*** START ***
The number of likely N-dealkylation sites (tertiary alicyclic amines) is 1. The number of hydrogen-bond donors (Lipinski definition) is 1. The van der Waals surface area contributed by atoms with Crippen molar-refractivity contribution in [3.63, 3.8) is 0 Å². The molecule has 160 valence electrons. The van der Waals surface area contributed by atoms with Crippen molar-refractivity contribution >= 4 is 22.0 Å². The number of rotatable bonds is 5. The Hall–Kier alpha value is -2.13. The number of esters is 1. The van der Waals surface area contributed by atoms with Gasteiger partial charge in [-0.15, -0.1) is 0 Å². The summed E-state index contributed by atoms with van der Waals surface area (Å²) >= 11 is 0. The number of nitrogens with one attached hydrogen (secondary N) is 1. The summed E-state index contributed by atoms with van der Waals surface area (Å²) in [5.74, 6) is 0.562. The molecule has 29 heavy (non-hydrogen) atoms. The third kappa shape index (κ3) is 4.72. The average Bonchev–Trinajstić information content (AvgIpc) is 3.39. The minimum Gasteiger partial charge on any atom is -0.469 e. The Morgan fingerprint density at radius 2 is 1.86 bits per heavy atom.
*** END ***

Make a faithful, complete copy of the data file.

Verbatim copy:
The number of likely N-dealkylation sites (tertiary alicyclic amines) is 1. The number of hydrogen-bond donors (Lipinski definition) is 1. The van der Waals surface area contributed by atoms with Crippen molar-refractivity contribution in [3.63, 3.8) is 0 Å². The molecule has 160 valence electrons. The van der Waals surface area contributed by atoms with Crippen molar-refractivity contribution >= 4 is 22.0 Å². The number of rotatable bonds is 5. The Hall–Kier alpha value is -2.13. The number of esters is 1. The van der Waals surface area contributed by atoms with Gasteiger partial charge in [-0.15, -0.1) is 0 Å². The summed E-state index contributed by atoms with van der Waals surface area (Å²) >= 11 is 0. The number of nitrogens with one attached hydrogen (secondary N) is 1. The summed E-state index contributed by atoms with van der Waals surface area (Å²) in [5.74, 6) is 0.562. The molecule has 29 heavy (non-hydrogen) atoms. The third kappa shape index (κ3) is 4.72. The average Bonchev–Trinajstić information content (AvgIpc) is 3.39. The minimum Gasteiger partial charge on any atom is -0.469 e. The Morgan fingerprint density at radius 2 is 1.86 bits per heavy atom.